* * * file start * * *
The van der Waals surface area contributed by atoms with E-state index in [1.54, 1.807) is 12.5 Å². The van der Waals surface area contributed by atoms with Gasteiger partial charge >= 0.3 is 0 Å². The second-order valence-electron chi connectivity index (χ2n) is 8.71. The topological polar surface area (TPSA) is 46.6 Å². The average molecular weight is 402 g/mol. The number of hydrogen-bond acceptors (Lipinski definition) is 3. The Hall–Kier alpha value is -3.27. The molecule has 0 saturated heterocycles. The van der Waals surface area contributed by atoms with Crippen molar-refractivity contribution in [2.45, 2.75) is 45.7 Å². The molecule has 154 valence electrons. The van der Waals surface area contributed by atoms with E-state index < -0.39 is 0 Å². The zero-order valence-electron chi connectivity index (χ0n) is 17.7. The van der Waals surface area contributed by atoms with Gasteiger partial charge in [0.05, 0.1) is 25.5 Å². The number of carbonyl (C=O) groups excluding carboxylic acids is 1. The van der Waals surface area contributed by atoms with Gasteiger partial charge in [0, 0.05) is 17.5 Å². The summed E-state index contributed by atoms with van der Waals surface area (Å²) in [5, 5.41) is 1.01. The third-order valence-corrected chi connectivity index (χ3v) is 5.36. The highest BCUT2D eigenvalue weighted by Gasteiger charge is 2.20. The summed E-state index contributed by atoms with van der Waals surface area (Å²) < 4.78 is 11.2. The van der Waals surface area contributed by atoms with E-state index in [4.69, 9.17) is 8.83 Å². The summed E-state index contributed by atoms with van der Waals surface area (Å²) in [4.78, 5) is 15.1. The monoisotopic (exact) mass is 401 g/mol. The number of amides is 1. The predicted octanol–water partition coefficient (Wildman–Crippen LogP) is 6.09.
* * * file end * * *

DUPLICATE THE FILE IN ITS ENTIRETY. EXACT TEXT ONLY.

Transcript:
The van der Waals surface area contributed by atoms with E-state index in [1.54, 1.807) is 12.5 Å². The van der Waals surface area contributed by atoms with Gasteiger partial charge >= 0.3 is 0 Å². The second-order valence-electron chi connectivity index (χ2n) is 8.71. The topological polar surface area (TPSA) is 46.6 Å². The average molecular weight is 402 g/mol. The number of hydrogen-bond acceptors (Lipinski definition) is 3. The Hall–Kier alpha value is -3.27. The molecule has 0 saturated heterocycles. The van der Waals surface area contributed by atoms with Crippen molar-refractivity contribution in [2.45, 2.75) is 45.7 Å². The molecule has 154 valence electrons. The van der Waals surface area contributed by atoms with E-state index < -0.39 is 0 Å². The zero-order valence-electron chi connectivity index (χ0n) is 17.7. The van der Waals surface area contributed by atoms with Gasteiger partial charge in [0.05, 0.1) is 25.5 Å². The number of carbonyl (C=O) groups excluding carboxylic acids is 1. The van der Waals surface area contributed by atoms with Gasteiger partial charge in [0, 0.05) is 17.5 Å². The summed E-state index contributed by atoms with van der Waals surface area (Å²) in [5, 5.41) is 1.01. The third-order valence-corrected chi connectivity index (χ3v) is 5.36. The highest BCUT2D eigenvalue weighted by Gasteiger charge is 2.20. The summed E-state index contributed by atoms with van der Waals surface area (Å²) < 4.78 is 11.2. The van der Waals surface area contributed by atoms with E-state index in [4.69, 9.17) is 8.83 Å². The summed E-state index contributed by atoms with van der Waals surface area (Å²) in [4.78, 5) is 15.1. The monoisotopic (exact) mass is 401 g/mol. The number of amides is 1. The predicted octanol–water partition coefficient (Wildman–Crippen LogP) is 6.09.